Visitors from social bookmarking sites need to be roped toward your money pot slowly and strategically. PawSpot.com Originally published Jan 25, 2007 5:47:00 PM, updated March 21 2013 The toughest part is knowing when these events are going to happen. However, if you did know, I might prepare in different ways. . They are explorers obsessed with remaining on the frontier of innovation as they chase their personal aspirations of fame, fortune, or both. Some are entrepreneurs looking for creative inspiration from your product that they can apply to their own. Others are simply looking to get in early on the next big thing. Either way, TechCrunch visitors come to try your product and will give it a genuine shot, willing to work through bugs or user experience flaws in order to understand your reason for being. What were the actual traffic metrics? classic early adopters the real value comes in the brand awareness you gain for making the home page If they end up on your site in a heated debate over your article, show them related discussions in your forum or on other blog entries. Recognize when they are engaged and seize that opportunity to convert them to a registered user or subscribe to your RSS feed. Now you have them in the funnel and can work them toward a close. Social bookmarking visitors will have a small close percentage but the top of the funnel is enormous. The table below shows the page views per visit from each site. As one might expect, social bookmarking visitors came for a single glimpse, with a metric barely above 1. TechCrunch folks dug much deeper into the site, yielding 5 page views per visit on average. Sure. The graph below plots total referral visits against the number of days after the home page appearance occurred for each of these sites. As you can see, the social bookmarking sites yielded much higher traffic initially, with average visitors of about 8,500 in the first day. However, the daily visitors fell off quickly after the first day. TechCrunch, on the other hand, did not quite generate the same initial spike, with a little over 1,000 visitors on the first day. But a reasonable proportion of the original traffic levels was sustained even weeks after the mention. . Despite being fairly new-to-the-block in the media world, TechCrunch carries amazing prestige. To be honest, when TechCrunch covered us, we were still in user experience testing and had not even officially launched the site. However, the mention alone led to coverage by at least 50 additional blogs and invitations to a number of speaking engagements within the next few weeks. Add TechCrunch to your PR firm’s target list and buy Arrington a drink when you see him out on the town. “You have ten seconds. Show me why you are cool. If I like it, I will hang out longer.” . Over the past six months, PawSpot has made an appearance on the home page of each of these entities. Here is his reflection on the experiences. If you had to pick one, which home page would you choose to appear on? I believe TechCrunch visitors want to get right to your value proposition. . For the most part, they come for the sole purpose of the article at hand. The only potential distraction of slightly more importance is the commentary, and hopefully heated debate, that follows the article. If you are lucky, the debate will spill over from their social bookmarking site onto your site. However, the visitors will probably not even realize it, remaining heads down in the verbal onslaught. The analogy here is a bar fight that suddenly spills over into the pet shop next store. There is really no controlling it. You just need to let it fizzle out on its own and hope that more good than harm is done. Don’t forget to share this post! AddThis Sharing ButtonsShare to TwitterTwitterShare to FacebookFacebookShare to Email AppEmail AppShare to LinkedInLinkedInShare to MessengerMessengerShare to SlackSlack passionate, active participators that thrive on controversy If your small business made the home page of TechCrunch or Digg, would it solve all of your problems? OK, probably not. But if you could choose between the home page of Digg, TechCrunch, Netscape, or Reddit, which would you prefer? To provide some insight, we have brought in guest blogger, Mark Roberge, CEO of For the most part, your site is probably structured reasonably well to suit their needs. Just make sure you have a path for really smart visitors. These folks may know your competitive landscape better than you do so fast-track them to your key differentiation. As one may expect from the above figures, registered user conversion was many multiples higher from TechCrunch than from the social bookmarking visitors. TechCrunch visitor conversion fell in the three to five percent range. Social bookmarking visitors were a fraction of that figure. We found TechCrunch visitors to be the What are the qualitative observations about these visitors? By far TechCrunch. Personally, I do not think the direct visitors you attract from any of them will make or break your business. As successful as these sites are, the demographics of their subscribers represent a small portion of the mass consumer markets. I think What is the best way to capitalize on these home page appearances? We found social bookmarking users to be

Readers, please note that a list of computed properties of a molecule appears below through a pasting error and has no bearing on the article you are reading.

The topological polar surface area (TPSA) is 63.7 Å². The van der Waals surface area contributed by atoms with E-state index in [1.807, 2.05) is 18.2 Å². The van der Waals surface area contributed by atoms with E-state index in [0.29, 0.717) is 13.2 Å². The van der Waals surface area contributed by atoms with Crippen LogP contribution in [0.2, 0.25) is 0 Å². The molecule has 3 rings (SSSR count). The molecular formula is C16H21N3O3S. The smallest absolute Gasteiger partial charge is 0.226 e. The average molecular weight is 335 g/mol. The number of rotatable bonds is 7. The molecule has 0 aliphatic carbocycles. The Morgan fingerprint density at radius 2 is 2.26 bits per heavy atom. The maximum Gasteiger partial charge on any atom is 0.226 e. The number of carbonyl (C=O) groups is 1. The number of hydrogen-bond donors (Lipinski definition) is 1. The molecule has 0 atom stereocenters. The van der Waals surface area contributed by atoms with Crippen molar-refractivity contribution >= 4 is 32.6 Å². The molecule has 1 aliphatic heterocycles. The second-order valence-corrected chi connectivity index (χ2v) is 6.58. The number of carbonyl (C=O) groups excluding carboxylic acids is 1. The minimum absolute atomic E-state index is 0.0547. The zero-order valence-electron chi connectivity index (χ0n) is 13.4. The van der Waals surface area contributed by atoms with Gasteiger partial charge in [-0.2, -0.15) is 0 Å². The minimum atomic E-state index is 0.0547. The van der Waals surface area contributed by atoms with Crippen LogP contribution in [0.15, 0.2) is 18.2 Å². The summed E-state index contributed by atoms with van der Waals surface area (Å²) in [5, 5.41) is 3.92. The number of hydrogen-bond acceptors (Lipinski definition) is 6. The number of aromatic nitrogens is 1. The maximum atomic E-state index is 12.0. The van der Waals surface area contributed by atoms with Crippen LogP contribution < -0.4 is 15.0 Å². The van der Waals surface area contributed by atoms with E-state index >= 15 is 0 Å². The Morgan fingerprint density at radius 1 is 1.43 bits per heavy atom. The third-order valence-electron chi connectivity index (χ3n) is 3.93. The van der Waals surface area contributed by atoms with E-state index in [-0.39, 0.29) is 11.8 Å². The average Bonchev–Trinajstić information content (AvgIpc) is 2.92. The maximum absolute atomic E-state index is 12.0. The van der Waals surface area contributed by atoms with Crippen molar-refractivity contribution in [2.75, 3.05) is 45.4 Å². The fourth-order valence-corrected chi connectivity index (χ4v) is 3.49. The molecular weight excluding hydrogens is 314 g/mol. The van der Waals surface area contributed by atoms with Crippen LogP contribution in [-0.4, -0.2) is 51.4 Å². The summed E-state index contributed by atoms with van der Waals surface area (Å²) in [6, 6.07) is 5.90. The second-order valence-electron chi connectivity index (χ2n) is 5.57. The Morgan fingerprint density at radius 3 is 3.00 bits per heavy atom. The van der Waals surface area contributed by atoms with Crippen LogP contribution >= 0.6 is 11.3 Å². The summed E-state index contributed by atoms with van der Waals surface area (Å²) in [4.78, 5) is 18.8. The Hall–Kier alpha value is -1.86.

SEO Originally published May 21, 2009 8:26:00 AM, updated October 01 2019 Topics: Earlier this week The Boston Globe released its Globe 100 — its annual list of the top 100 public companies in Massachusetts, “ranked by composite performance score.” We pay close attention to our neighbors (particularly their inbound marketing needs and practices), so we thought we’d offer an alternative ranking: search engine authority. We took the The Globe 100, ran their websites through Website Grader, then sorted them according to grade. The results are below (the links will take you to each company’s Website Grader report).So what’s the big difference between companies at the top of the list, and those at the bottom?In a word: content. Top-ranked Progress Software has almost 8,000 indexed pages. As a result, they have a much better chance of winning the SEO lottery than last-placed MicroFinancial (9 indexed pages). You’ll see a similar gap between most top- and bottom-ranked companies. Progress Software Corp. (www.progress.com) 99.8Staples (www.staples.com) 99.5Raytheon Co. (www.raytheon.com) 99.3EMC Corp. (www.emc.com) 97.6Parametric Technology Corp. (www.ptc.com) 96.8Analog Devices (www.analog.com) 96.4Forrester Research (www.forrester.com) 95.5Iron Mountain (www.ironmountain.com) 95.5BJ’s Wholesale Club (www.bjs.com) 95.1Airvana (www.airvana.com) 95.1Pegasystems (www.pega.com) 94Sapient Corp. (www.sapient.com) 93Akamai Technologies (www.akamai.com) 93Zoll Medical Corp. ( www.zoll.com) 93NetScout Systems (www.netscout.com) 93Monotype Imaging Holdings (www.monotypeimaging.com) 93NStar (www.nstaronline.com) 92American Science and Engineering (www.as-e.com) 92Bitstream (www.bitstream.com) 92VistaPrint Ltd. (www.vistaprint.com) 91UniFirst Corp. (www.unifirst.co) 91PerkinElmer (www.perkinelmer.com) 91Sonesta International Hotels Corp. (www.sonesta.com) 91Hittite Microwave Corp. (www.hittite.com) 91Double-Take Software (www.doubletake.com) 91iRobot Corp. (www.irobot.com) 91Parexel International Corp. (www.parexel.com) 90Waters Corp. (www.waters.com) 90SeaChange International (www.schange.com) 90Independent Bank Corp. (www.rocklandtrust.com) 90 Millipore Corp. (www.millipore.com) 89Genzyme Corp. (www.genzyme.com) 89Aspect Medical Systems (www.aspectmedical.com) 89Eaton Vance Corp. (www.eatonvance.com) 89Aware (www.aware.com) 89Safety Insurance Group (www.safetyinsurance.com) 89CRA International (www.crai.com) 88Clean Harbors (www.cleanharbors.com) 87Thermo Fisher Scientific (www.fishersci.com) 87Varian Semiconductor Equipment (www.vsea.com) 86Berkshire Hills Bancorp (www.berkshirebank.com) 85Boston Beer Co. (www.bostonbeer.com) 85Skyworks Solutions (www.skyworksinc.com) 84Phase Forward (www.phaseforward.com) 84Harvard Bioscience (www.harvardbioscience.com) 84Brookline Bancorp (www.brooklinebank.com) 84Cognex Corp. (www.cognex.com) 83Cubist Pharmaceuticals (www.cubist.com) 82Sepracor (www.sepracor.com) 82Cabot Corp. (www.cabot-corp.com) 82Hanover Insurance Group (www.hanover.com) 82Chicopee Bancorp (www.chicopeesavings.com) 82L.S. Starrett Co. (www.starrett.com) 81Alkermes (www.alkermes.com) 80Five Star Quality Care (www.5sqc.com) 80American Tower Corp. ( www.americantower.com) 79State Street Corp. (www.statestreet.com) 78IPG Photonics Corp. (www.ipgphotonics.com) 78UFP Technologies (www.ufpt.com) 78Repligen Corp. (www.repligen.com) 78Beacon Roofing Supply (www.beaconroofingsupply.com) 77Hingham Institution for Savings (www.hinghamsavings.com) 77Affiliated Managers Group (www.amg.com) 77TJX Cos. (www.tjx.com) 75Interactive Data Corp. (www.interactivedata.com) 75Haemonetics Corp. (www.haemonetics.com) 75Altra Holdings (www.altramotion.com) 74United Financial Bancorp (www.bankatunited.com) 73Wainwright Bank & Trust Co. (www.wainwrightbank.com) 73Valpey Fisher Corp. (www.valpeyfisher.com) 72Starent Networks Corp. (www.starentnetworks.com) 71Biogen IDEC (www.biogenidec.com) 71Cynosure (www.cynosurelaser.com) 71 HRPT Properties Trust (www.hrpreit.com) 70Senior Housing Properties Trust (www.snhreit.com) 69Watts Water Technologies (www.wattswater.com) 69Datawatch Corp. (www.datawatch.com) 69 Mac-Gray Corp. (www.macgray.com) 68Century Bancorp (www.century-bank.com) 67Benjamin Franklin Bancorp (www.benfranklinbank.com) 67Enterprise Bancorp (www.enterprisebankandtrust.com) 67Analogic Corp. (www.analogic.com) 65Acme Packet (www.acmepacket.com) 65Arrhythmia Research Technology (www.arthrt.com) 64Westfield Financial (www.westfieldbank.com) 63Hospitality Properties Trust (www.hptreit.com) 62Legacy Bancorp (www.legacybancorp.com) 60Boston Properties (www.bostonproperties.com) 60Bruker Corp. (www.bruker-biosciences.com) 59Psychemedics Corp. (www.psychemedics.com) 59MKS Instruments (www.mksinstruments.com) 59Steinway Musical Instruments (www.steinwaymusical.com) 58CSP (www.cspi.com) 56Global Partners (www.globalp.com) 51Anika Therapeutics (www.anikatherapeutics.com) 46Tech/Ops Sevcon (www.sevcon.com) 45Chase Corp. (www.chasecorp.com) 43Franklin Street Properties (www.franklinstreetproperties.com) 41Atlantic Tele-Network (www.atni.com) 40MicroFinancial (www.microfinancial.com) 33Globe 100 Rank versus WSG Score Trend ChartSearch Engine Optimization Kit Learn more about how you can optimize your site to rank higher in search engines so you get found by more qualified prospects. Download our search engine optimization kit. Don’t forget to share this post! AddThis Sharing ButtonsShare to TwitterTwitterShare to FacebookFacebookShare to Email AppEmail AppShare to LinkedInLinkedInShare to MessengerMessengerShare to SlackSlack